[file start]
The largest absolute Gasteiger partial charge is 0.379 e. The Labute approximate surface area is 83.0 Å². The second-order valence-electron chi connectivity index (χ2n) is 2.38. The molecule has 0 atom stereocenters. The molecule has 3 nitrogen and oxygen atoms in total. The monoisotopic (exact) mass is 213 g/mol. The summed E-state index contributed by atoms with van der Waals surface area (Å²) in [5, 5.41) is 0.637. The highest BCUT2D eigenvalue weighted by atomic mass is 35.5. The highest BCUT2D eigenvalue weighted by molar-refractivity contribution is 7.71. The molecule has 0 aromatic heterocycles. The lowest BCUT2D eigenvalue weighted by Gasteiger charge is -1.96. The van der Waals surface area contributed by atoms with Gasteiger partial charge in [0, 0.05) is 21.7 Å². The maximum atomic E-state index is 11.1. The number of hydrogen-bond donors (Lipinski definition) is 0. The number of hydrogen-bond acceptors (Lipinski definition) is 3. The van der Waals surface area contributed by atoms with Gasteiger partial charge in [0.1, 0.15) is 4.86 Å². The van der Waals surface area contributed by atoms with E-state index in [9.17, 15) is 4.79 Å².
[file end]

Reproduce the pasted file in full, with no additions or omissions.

The largest absolute Gasteiger partial charge is 0.379 e. The Labute approximate surface area is 83.0 Å². The second-order valence-electron chi connectivity index (χ2n) is 2.38. The molecule has 0 atom stereocenters. The molecule has 3 nitrogen and oxygen atoms in total. The monoisotopic (exact) mass is 213 g/mol. The summed E-state index contributed by atoms with van der Waals surface area (Å²) in [5, 5.41) is 0.637. The highest BCUT2D eigenvalue weighted by atomic mass is 35.5. The highest BCUT2D eigenvalue weighted by molar-refractivity contribution is 7.71. The molecule has 0 aromatic heterocycles. The lowest BCUT2D eigenvalue weighted by Gasteiger charge is -1.96. The van der Waals surface area contributed by atoms with Gasteiger partial charge in [0, 0.05) is 21.7 Å². The maximum atomic E-state index is 11.1. The number of hydrogen-bond donors (Lipinski definition) is 0. The number of hydrogen-bond acceptors (Lipinski definition) is 3. The van der Waals surface area contributed by atoms with Gasteiger partial charge in [0.1, 0.15) is 4.86 Å². The van der Waals surface area contributed by atoms with E-state index in [9.17, 15) is 4.79 Å².